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How to Install Argo Workflows in Multiple Namespaces

Argo Workflows is a workflow engine for Kubernetes. In simple words, it lets you orchestrate multiple parallel jobs on a Kubernetes cluster. With Argo Workflows, you can run compute-intensive jobs like data processing pipelines or training machine learning models, all with the familiar declarative approach of Kubernetes. If you’re already using Kubernetes for application development, you can also use Argo Workflows to run CI/CD pipelines without spending valuable time configuring CI/CD software.

Argo Workflows is cloud-agnostic and can run on any Kubernetes cluster, whether it’s a local self-hosted cluster or a managed one like AWS EKS, GCP GKE, or Azure AKS.

Typically, you’d install a single Argo Workflows in your cluster and then submit workflows. However, some specific use cases require you to have multiple Argo Workflows instances in the same cluster. This article will explain one approach to achieving this—using multiple namespace-scoped installations.

Argo Workflows in Multiple Namespaces

There are two ways to run multiple Argo Workflows instances in the same cluster. But first, you need to understand the different installation methods of Argo Workflows:

  1. Cluster install: This acts as a cluster-wide installation. Argo Workflows will watch and execute workflows across all namespaces in this setup.
  2. Namespace install: This will only execute workflows in the namespace in which it is installed.
  3. Managed namespace install: This is similar to the namespace install above, except it executes workflows only in a specified namespace that’s different from the one where it’s installed.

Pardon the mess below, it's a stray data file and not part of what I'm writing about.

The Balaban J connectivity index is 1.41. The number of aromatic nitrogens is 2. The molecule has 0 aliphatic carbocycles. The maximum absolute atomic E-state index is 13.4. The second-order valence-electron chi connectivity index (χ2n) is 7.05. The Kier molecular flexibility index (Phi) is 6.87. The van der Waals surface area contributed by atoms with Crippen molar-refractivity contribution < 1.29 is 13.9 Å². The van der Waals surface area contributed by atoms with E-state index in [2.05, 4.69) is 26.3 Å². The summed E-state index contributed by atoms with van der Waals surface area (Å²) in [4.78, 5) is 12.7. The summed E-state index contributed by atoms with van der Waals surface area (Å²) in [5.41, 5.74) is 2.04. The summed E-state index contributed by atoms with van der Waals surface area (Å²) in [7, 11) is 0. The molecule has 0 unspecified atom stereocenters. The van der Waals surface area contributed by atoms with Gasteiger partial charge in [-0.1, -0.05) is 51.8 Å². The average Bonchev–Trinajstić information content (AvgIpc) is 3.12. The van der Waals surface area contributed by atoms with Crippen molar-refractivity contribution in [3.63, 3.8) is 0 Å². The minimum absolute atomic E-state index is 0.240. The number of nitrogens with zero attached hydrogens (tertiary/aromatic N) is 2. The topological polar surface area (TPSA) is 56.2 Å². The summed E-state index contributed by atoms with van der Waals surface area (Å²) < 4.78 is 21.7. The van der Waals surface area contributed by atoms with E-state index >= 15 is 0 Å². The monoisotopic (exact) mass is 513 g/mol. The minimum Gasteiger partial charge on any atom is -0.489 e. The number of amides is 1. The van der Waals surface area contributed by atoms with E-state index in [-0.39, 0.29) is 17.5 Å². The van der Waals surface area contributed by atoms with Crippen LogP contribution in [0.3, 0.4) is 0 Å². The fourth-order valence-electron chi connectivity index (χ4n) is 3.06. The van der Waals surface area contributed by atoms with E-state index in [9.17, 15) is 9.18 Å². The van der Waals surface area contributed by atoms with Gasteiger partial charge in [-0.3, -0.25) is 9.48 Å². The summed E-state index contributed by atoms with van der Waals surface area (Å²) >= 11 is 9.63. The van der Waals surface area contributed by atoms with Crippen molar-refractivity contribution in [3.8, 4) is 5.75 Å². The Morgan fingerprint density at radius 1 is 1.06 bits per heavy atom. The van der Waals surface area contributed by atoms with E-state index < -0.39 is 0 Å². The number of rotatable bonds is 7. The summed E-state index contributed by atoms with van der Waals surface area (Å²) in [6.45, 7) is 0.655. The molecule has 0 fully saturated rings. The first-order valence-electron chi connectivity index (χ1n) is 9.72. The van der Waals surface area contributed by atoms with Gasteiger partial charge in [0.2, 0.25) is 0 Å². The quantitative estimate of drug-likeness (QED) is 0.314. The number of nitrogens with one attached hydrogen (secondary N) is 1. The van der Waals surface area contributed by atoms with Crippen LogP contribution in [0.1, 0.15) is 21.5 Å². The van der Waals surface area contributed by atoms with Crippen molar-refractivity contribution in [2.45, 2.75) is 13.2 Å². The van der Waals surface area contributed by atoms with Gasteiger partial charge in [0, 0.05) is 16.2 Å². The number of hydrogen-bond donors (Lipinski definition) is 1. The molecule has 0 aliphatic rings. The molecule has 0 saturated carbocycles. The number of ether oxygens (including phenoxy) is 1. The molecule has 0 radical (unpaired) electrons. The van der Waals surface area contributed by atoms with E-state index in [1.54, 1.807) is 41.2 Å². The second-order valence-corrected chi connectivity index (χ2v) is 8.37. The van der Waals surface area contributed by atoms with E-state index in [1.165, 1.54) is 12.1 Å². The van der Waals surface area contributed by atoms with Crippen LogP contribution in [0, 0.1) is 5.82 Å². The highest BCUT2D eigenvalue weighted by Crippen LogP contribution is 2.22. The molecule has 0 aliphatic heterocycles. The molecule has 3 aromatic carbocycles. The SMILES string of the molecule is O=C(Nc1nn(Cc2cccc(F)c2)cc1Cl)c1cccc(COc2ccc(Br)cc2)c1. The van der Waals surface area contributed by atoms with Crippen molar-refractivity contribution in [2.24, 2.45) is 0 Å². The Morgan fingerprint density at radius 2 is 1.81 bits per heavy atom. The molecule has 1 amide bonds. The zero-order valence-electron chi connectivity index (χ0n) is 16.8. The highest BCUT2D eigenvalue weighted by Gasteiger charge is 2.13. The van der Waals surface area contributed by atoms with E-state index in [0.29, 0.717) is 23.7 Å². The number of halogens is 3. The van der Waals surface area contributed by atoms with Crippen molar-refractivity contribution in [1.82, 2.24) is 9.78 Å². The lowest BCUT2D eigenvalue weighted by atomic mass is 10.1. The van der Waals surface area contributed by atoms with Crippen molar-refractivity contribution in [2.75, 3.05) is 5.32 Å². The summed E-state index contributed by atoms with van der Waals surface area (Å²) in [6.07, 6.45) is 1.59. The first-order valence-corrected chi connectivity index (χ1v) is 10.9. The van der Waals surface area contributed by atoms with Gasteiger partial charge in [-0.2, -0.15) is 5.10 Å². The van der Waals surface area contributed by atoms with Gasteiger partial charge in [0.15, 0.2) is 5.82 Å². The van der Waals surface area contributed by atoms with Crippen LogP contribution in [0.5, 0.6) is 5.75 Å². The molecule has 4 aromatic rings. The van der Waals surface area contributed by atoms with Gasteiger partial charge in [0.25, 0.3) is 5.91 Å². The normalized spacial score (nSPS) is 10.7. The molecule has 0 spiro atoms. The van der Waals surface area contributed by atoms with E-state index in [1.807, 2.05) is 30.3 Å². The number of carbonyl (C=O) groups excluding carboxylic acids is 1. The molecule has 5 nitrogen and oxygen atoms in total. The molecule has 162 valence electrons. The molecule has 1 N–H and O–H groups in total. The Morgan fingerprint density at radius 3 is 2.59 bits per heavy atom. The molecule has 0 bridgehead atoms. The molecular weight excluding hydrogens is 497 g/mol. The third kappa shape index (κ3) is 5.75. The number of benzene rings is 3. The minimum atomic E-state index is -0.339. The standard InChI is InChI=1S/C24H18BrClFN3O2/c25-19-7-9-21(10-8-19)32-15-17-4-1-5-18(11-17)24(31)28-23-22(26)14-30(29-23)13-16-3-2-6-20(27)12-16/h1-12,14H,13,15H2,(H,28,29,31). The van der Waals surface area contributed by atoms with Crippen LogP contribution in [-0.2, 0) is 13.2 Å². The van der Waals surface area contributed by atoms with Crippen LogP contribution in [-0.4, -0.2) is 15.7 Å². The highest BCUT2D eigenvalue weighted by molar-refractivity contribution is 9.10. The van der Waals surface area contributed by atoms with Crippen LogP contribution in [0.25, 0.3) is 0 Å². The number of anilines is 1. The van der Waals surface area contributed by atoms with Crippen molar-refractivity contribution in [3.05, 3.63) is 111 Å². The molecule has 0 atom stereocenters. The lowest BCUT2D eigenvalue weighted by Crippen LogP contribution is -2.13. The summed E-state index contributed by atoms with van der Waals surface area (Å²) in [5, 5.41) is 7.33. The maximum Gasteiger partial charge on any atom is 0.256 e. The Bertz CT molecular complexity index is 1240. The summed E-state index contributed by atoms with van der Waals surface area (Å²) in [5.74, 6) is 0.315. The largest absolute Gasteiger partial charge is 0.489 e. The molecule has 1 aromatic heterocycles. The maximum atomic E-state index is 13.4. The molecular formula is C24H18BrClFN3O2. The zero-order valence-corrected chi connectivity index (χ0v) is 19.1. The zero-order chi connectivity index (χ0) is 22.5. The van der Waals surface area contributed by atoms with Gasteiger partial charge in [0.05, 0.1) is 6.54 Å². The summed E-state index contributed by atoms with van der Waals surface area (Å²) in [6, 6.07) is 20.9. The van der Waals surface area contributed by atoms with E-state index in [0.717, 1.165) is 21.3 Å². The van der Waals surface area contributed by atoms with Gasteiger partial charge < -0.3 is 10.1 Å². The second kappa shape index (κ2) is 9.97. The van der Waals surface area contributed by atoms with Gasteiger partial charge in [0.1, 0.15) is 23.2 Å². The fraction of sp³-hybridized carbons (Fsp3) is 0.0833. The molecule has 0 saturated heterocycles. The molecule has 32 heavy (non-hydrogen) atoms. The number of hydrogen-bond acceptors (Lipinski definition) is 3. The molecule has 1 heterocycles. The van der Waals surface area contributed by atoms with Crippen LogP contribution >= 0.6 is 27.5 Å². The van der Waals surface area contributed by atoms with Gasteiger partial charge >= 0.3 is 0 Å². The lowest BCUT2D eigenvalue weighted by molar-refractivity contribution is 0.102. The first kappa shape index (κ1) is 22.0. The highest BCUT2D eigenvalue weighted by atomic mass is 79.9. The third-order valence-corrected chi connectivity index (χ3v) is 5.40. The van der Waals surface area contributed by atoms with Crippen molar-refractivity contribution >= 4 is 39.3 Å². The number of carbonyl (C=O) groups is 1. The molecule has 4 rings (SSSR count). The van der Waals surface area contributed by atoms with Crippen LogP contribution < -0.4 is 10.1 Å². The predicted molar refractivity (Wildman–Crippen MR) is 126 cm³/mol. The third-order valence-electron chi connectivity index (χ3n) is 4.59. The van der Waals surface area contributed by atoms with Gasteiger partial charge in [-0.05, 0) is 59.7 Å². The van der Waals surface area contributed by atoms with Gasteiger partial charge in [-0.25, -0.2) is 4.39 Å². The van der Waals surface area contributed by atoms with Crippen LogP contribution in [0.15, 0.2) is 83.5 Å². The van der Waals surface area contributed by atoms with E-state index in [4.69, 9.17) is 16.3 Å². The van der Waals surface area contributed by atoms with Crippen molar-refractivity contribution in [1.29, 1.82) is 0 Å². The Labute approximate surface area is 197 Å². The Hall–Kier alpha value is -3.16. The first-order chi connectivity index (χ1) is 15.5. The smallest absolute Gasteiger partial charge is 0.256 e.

To run multiple Argo Workflows instances, you can either have multiple cluster-scoped installations or multiple namespace-scoped installations.

If you want to use multiple cluster-scoped installs, you must set the instance ID of each install. For multiple namespace-scoped installs, you simply need to install Argo Workflows in the different namespaces and set the --namespaced flag to the Workflow Controller and Argo Server.

Benefits of Installing Argo Workflows in Multiple Namespaces

Kubernetes namespaces are often used to partition the cluster into distinct units that reflect the separation in the application environment. For example, you might have a development environment, a testing/QA environment, a staging environment, and a production environment. You can create separate namespaces for all these different environments and install Argo Workflows in each namespace. This separation helps to logically isolate the jobs for the different environments because each team gets their own Argo Workflows installation that they can execute workflows on.